This is the first blog in a three-part series exploring alternatives to platforms’ exploitative Terms of Service.

It’s common knowledge to just about every internet user: the power dynamic between individuals and companies leveraging algorithmic decision-making systems is deeply broken.

And yet this broken dynamic has a veneer of “legitimacy”. The power and information asymmetries between people and consumer technology companies employing algorithmic systems are legitimized through contractual agreements. However, these often fail to provide people with meaningful consent and contestability. Terms-of-Service (ToS) agreements are inscrutable, opaque, or simply too long to read. Similarly, other contractual agreements, such as privacy policies are typically filled with legal jargon and often inaccessible and “incomprehensible” to the average reader.

But it doesn’t have to be this way.

Terms we serve with diagram

In search for a socio-technical social contract

Together with collaborators Megan Ma and Renee Shelby, we propose an alternative to the status quo ToS. Imagine a Terms of Service > Terms-we-Serve-with (TwSw) agreement - a social, computational, and legal contract for restructuring power asymmetries and center-periphery dynamics.

The TwSw framework is a provocation and a speculative imaginary centered on five dimensions: co-constitution, through participatory mechanisms; disclosure-centered mediation, through reparation, apology, and forgiveness; speculative friction, through design justice, enabling meaningful dialogue in the production and resolution of conflict; complaint, voicing concerns through open-sourced computational tools that enable contestability; and veto-power, reflecting the need for a sufficient level of human oversight over the inherent temporal dynamics of how individual and collective experiences of algorithmic harm unfold.

Coming to relational terms

As Stanford Law School Prof. Mark A. Lemley writes in his recent work, society has lost the “benefit of the bargain” contract law once promised. Instead, consumers are faced with a take-it-or-leave-it agreement which is increasingly itself a fiction. A shrinkwrap agreement has become a clickwrap agreement (consumer clicks to accept the terms) that in some cases becomes a browserwrap agreement (merely visiting a website constitutes agreement of its terms). In fact, in cases of browserwrap agreements, consumers are not able to see the terms without agreeing to them. Furthermore, technology companies have the power to alter contractual agreements without explicitly letting their users know (as exemplified through the Darth Vader meme below).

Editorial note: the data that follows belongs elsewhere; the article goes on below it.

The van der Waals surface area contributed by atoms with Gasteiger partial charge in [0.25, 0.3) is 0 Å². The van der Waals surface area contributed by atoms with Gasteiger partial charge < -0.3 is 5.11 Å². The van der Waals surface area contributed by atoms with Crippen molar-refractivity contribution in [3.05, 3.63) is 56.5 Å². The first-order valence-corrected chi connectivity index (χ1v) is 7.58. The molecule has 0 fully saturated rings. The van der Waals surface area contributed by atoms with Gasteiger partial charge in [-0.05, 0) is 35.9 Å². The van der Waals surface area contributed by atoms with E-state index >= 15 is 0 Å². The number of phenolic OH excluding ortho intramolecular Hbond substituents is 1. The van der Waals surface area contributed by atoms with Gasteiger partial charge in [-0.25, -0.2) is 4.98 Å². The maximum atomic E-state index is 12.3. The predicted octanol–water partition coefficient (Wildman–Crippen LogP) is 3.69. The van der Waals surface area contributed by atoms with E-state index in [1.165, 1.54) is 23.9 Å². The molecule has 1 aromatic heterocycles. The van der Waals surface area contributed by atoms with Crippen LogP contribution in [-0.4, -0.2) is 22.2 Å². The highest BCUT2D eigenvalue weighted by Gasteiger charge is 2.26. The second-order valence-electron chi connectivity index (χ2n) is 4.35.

Darth Vader meme with text: "I am altering the deal, pray I doo not alter it any further"

A ToS agreement is a contract of adhesion, an agreement where one party has substantially more power than the other in setting the terms of the contract. However, a foundational notion in contract law is that of “meeting of the minds” - contracts are a place for reaching a mutual agreement, a situation where there’s common understanding between two parties. Of course, that is not the case with ToS - they are entirely transactional. However, it shouldn’t be that way. What we are hoping to achieve with the TwSw is a return to relational contracts. We shouldn’t have to sign away our rights with a click of the “I agree” button.

In contrast, we see the TwSw proposal as an opportunity to restructure what the “bargain” is altogether. How? Through a relational approach that is centered on acknowledging the positionality and human experience of all involved stakeholders. Furthermore, we are evaluating the use of computable contracts as the mechanism to operationalize aspects of the TwSw ethos within privacy policies, content moderation policies, community guidelines, or other agreements between consumers and companies leveraging AI.

The TwSw reflexive questions framework

We propose that the TwSw could facilitate a discussion to proactively consider the risk of algorithmic harms before making the decision to build, deploy, or buy a third-party algorithmic decision-making system or tools. Here we go through the dimensions of the TwSw contract and highlight key questions that need to be addressed through a deliberative process.

  • Co-constitution